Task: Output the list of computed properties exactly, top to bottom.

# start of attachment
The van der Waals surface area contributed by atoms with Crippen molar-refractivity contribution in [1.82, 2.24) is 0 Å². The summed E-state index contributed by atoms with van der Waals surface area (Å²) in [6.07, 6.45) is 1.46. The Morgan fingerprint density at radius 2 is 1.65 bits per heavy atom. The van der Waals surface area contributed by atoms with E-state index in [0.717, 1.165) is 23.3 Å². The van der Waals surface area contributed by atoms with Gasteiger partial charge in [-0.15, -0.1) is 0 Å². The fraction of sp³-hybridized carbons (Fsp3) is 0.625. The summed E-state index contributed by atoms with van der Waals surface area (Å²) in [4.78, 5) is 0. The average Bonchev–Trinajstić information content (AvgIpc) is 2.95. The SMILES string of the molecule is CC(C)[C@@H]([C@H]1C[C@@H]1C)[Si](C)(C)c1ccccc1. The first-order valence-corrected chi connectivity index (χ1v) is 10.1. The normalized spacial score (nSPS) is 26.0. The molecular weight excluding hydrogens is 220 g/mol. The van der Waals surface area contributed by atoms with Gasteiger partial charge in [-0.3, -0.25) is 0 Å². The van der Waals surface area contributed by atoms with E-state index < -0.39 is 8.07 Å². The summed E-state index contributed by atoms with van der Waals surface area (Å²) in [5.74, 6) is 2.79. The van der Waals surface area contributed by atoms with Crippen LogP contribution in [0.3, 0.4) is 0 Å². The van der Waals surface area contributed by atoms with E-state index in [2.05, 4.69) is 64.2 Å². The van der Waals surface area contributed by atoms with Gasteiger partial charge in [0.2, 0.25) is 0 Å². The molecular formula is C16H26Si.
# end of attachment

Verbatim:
The van der Waals surface area contributed by atoms with Crippen molar-refractivity contribution in [1.82, 2.24) is 0 Å². The summed E-state index contributed by atoms with van der Waals surface area (Å²) in [6.07, 6.45) is 1.46. The Morgan fingerprint density at radius 2 is 1.65 bits per heavy atom. The van der Waals surface area contributed by atoms with E-state index in [0.717, 1.165) is 23.3 Å². The van der Waals surface area contributed by atoms with Gasteiger partial charge in [-0.15, -0.1) is 0 Å². The fraction of sp³-hybridized carbons (Fsp3) is 0.625. The summed E-state index contributed by atoms with van der Waals surface area (Å²) in [4.78, 5) is 0. The average Bonchev–Trinajstić information content (AvgIpc) is 2.95. The SMILES string of the molecule is CC(C)[C@@H]([C@H]1C[C@@H]1C)[Si](C)(C)c1ccccc1. The first-order valence-corrected chi connectivity index (χ1v) is 10.1. The normalized spacial score (nSPS) is 26.0. The molecular weight excluding hydrogens is 220 g/mol. The van der Waals surface area contributed by atoms with Gasteiger partial charge in [-0.3, -0.25) is 0 Å². The van der Waals surface area contributed by atoms with E-state index < -0.39 is 8.07 Å². The summed E-state index contributed by atoms with van der Waals surface area (Å²) in [5.74, 6) is 2.79. The van der Waals surface area contributed by atoms with Crippen LogP contribution in [0.3, 0.4) is 0 Å². The van der Waals surface area contributed by atoms with E-state index in [2.05, 4.69) is 64.2 Å². The van der Waals surface area contributed by atoms with Gasteiger partial charge in [0.2, 0.25) is 0 Å². The molecular formula is C16H26Si.